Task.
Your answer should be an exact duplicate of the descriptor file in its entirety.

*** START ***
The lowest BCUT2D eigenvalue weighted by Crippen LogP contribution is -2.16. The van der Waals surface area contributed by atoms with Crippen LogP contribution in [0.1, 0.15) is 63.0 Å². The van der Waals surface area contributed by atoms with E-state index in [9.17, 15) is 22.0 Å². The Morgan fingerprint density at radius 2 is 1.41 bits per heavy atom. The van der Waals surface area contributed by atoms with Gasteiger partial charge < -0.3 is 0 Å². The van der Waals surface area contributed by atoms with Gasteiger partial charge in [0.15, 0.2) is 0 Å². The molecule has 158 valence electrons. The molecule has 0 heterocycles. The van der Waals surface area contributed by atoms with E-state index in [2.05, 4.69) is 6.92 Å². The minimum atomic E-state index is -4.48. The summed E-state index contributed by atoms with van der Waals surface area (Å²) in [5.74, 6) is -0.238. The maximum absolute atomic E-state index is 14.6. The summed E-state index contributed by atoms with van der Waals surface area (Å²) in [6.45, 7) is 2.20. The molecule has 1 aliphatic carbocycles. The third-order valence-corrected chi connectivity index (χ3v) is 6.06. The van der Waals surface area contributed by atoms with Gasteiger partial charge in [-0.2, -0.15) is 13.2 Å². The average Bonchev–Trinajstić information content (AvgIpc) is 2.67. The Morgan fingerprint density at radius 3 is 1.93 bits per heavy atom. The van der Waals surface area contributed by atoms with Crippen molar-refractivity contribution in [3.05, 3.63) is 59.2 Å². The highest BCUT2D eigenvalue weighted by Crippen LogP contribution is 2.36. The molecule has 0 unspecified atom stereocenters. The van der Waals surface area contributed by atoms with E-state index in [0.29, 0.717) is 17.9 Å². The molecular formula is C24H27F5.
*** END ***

The lowest BCUT2D eigenvalue weighted by Crippen LogP contribution is -2.16. The van der Waals surface area contributed by atoms with Crippen LogP contribution in [0.1, 0.15) is 63.0 Å². The van der Waals surface area contributed by atoms with E-state index in [9.17, 15) is 22.0 Å². The Morgan fingerprint density at radius 2 is 1.41 bits per heavy atom. The van der Waals surface area contributed by atoms with Gasteiger partial charge < -0.3 is 0 Å². The van der Waals surface area contributed by atoms with Gasteiger partial charge in [0.15, 0.2) is 0 Å². The molecule has 158 valence electrons. The molecule has 0 heterocycles. The van der Waals surface area contributed by atoms with E-state index in [2.05, 4.69) is 6.92 Å². The minimum atomic E-state index is -4.48. The summed E-state index contributed by atoms with van der Waals surface area (Å²) in [5.74, 6) is -0.238. The maximum absolute atomic E-state index is 14.6. The summed E-state index contributed by atoms with van der Waals surface area (Å²) in [6.45, 7) is 2.20. The molecule has 1 aliphatic carbocycles. The third-order valence-corrected chi connectivity index (χ3v) is 6.06. The van der Waals surface area contributed by atoms with Gasteiger partial charge in [-0.2, -0.15) is 13.2 Å². The average Bonchev–Trinajstić information content (AvgIpc) is 2.67. The Morgan fingerprint density at radius 3 is 1.93 bits per heavy atom. The van der Waals surface area contributed by atoms with Crippen molar-refractivity contribution in [3.05, 3.63) is 59.2 Å². The highest BCUT2D eigenvalue weighted by Crippen LogP contribution is 2.36. The molecule has 0 unspecified atom stereocenters. The van der Waals surface area contributed by atoms with E-state index in [0.29, 0.717) is 17.9 Å². The molecular formula is C24H27F5.